Retrolelements (viral and non-viral)

Plasmids, IS Elements, Transposons and Retroelements
Classification of plasmids
Replication, transfer and recombination in plasmids
Insertion sequences or IS elements
Transposons and controlling elements
Transposons in prokaryotes
Transposons in eukaryotes
Retrolelements (viral and non-viral)
Mechanism of Transposition
Uses of Transposons

Retroelements (these are also transposable elements) are those nucleic acid sequences, which either originate partly or fully, or propagate, through reverse transcription (RNA→DNA). These retroelements are classified into (i) viral retroelements and (ii) non-viral retroelements. Both these classes are further subdivided on the basis of structural and biological criteria (Table 15.6). Since viral retroelements also have an extracellular phase and are infectious, they may not be very important for a discussion on extranuclear accessory genomic elements, included in this section. The non-viral retroelements include retrotransposons, which resemble transposons, except that they have RNA origin. They have (i) LTR (long terminal repeat) sequences needed for transposition, (ii) primer binding site (PBS), (iii) a promoter, and (iv) processing/ polyadenylation signal. These attributes are missing in retroposons. Retrons include ms DNA of mycobacteria and E. coli, but may include additional sequences from other prokaryotes. They are characterized by an unconventional mechanism of reverse transcription. Retrosequences include cDNA genes or pseudogenes, which end in poly (A) tails and are flanked by short repeat sequences.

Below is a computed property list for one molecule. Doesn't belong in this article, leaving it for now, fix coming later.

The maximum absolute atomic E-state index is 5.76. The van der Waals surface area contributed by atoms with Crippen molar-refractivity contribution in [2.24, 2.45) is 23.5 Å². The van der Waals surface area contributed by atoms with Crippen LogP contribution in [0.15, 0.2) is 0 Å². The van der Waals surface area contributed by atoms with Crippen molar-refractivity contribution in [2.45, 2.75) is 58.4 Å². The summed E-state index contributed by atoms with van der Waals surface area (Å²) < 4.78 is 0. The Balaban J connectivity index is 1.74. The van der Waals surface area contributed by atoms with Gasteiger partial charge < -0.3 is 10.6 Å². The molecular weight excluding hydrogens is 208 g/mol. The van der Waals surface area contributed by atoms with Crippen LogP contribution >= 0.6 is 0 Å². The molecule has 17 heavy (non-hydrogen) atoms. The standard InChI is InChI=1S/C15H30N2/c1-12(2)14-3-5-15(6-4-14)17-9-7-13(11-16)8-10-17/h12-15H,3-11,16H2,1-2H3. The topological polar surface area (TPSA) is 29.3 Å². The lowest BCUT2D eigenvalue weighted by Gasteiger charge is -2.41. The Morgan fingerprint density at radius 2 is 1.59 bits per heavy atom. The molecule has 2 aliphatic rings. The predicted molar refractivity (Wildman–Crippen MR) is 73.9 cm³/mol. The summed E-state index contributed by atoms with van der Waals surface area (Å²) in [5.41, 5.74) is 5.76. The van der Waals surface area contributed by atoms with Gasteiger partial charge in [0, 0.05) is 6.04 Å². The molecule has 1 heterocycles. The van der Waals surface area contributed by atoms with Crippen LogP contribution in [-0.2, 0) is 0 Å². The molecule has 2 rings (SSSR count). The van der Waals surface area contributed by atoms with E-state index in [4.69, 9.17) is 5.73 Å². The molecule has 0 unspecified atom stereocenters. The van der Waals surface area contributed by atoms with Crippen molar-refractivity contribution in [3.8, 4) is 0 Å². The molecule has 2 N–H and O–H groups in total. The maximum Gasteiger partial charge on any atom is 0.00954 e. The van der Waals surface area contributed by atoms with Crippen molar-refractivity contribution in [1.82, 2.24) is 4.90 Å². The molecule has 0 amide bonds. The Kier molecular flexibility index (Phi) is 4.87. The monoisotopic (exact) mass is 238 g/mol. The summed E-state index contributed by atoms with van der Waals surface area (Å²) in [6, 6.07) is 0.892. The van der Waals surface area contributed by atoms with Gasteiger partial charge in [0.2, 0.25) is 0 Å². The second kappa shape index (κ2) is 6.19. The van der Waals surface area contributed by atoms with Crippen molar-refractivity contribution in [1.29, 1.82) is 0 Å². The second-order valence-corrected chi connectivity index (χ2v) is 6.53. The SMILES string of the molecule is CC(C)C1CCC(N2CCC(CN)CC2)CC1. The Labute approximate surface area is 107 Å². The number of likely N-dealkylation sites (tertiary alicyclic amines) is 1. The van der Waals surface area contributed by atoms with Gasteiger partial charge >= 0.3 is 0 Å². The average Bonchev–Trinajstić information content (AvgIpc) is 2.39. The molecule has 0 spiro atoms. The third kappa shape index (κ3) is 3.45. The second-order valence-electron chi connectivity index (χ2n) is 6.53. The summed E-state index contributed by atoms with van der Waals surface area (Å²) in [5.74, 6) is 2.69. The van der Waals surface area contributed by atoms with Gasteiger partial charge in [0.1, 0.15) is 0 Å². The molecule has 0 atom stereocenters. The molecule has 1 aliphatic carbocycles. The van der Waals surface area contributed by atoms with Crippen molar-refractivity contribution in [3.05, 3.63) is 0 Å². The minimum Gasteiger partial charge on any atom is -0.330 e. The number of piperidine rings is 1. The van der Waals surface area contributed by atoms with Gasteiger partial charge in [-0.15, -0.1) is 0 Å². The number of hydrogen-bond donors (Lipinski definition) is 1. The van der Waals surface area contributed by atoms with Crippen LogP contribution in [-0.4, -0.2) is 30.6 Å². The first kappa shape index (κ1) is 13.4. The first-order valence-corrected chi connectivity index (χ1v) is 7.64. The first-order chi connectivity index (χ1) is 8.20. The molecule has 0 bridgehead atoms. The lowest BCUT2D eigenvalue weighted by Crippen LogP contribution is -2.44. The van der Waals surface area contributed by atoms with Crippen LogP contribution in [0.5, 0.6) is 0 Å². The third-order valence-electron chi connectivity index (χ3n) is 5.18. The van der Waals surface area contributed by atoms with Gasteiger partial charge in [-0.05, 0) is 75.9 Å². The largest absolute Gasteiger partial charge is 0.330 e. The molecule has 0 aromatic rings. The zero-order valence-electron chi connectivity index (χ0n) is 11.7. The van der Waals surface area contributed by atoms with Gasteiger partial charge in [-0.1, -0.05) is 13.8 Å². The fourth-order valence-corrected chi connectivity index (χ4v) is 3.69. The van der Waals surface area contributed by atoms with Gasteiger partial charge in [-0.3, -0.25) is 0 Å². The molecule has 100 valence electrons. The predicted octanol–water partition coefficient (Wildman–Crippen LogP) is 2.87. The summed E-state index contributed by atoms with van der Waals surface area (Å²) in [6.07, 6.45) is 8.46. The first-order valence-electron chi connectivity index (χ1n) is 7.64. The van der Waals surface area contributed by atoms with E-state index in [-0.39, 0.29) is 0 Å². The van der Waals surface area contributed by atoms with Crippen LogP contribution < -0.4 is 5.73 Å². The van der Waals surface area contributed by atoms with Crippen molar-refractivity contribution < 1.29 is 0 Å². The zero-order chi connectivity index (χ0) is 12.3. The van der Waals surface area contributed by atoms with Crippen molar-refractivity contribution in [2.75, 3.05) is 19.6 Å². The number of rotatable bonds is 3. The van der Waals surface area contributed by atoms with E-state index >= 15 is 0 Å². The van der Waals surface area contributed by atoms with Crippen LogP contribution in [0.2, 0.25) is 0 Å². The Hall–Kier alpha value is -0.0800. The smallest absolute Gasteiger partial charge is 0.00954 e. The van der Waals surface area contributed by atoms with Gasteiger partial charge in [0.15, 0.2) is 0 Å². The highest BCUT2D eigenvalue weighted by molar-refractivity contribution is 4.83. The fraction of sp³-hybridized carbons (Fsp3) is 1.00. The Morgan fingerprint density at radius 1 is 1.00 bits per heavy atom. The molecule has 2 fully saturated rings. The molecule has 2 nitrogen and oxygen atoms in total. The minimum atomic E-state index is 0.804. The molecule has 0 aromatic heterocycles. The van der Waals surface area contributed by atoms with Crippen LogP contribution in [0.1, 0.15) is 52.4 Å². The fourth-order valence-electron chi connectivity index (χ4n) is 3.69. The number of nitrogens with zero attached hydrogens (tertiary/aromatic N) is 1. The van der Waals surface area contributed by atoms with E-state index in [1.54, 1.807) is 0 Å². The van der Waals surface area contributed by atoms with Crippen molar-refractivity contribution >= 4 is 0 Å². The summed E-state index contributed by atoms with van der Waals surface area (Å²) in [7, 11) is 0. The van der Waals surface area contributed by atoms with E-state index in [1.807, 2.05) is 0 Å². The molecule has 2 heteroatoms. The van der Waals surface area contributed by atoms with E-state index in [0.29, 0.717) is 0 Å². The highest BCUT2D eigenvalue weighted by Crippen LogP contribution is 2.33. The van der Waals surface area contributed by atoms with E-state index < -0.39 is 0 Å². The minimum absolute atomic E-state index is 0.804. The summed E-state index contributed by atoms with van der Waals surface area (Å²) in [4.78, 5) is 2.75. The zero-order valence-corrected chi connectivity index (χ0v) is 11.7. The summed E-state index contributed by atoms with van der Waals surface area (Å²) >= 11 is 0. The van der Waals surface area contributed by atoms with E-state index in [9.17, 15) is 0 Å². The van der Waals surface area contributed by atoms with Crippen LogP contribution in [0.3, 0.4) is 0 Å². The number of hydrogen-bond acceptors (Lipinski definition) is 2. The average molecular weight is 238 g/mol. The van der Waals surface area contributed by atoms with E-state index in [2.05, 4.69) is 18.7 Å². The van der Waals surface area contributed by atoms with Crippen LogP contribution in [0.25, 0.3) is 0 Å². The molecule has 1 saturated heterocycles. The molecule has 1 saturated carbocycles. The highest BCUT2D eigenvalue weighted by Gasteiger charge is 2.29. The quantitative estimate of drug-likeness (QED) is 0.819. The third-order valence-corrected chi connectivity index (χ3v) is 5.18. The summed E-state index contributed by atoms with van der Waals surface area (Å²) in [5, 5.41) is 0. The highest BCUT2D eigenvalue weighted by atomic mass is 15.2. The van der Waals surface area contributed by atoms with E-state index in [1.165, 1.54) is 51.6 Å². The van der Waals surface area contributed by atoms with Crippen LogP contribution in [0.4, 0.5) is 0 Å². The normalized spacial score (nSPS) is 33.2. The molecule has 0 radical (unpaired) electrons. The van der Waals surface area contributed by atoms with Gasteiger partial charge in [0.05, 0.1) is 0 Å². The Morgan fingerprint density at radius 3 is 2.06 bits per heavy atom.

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Myxobacteria, a soil bacterium (Stigmatella aurantiaca)- and 10% of all clinical strains of E. coli tested have been shown to produce peculiar RNA-DNA complexes consisting of (i) a DNA component called multicopy single stranded DNA (ms DNA) and (ii) an RNA component called multicopy single stranded DNA like RNA (msd RNA). The genomic DNA consists of (i) sequences coding for reverse transcriptase, (ii) a msd sequence coding for ms DNA and (iii) a msr sequence coding for msd RNA. DNA molecule is attached at 5' end to a G-residue of RNA molecule through a phosphodiester bond, and on the 3' end it attaches non-covalently via a few residues. Both DNA and RNA have characteristic stem-loop structures (Fig. 15.20). For more details the readers should consult Benjamin Lewin's Genes IV (1990).
Structure of ms DNA retron of myxobacteria and E. coli.
Fig. 15.20. Structure of ms DNA retron of myxobacteria and E. coli.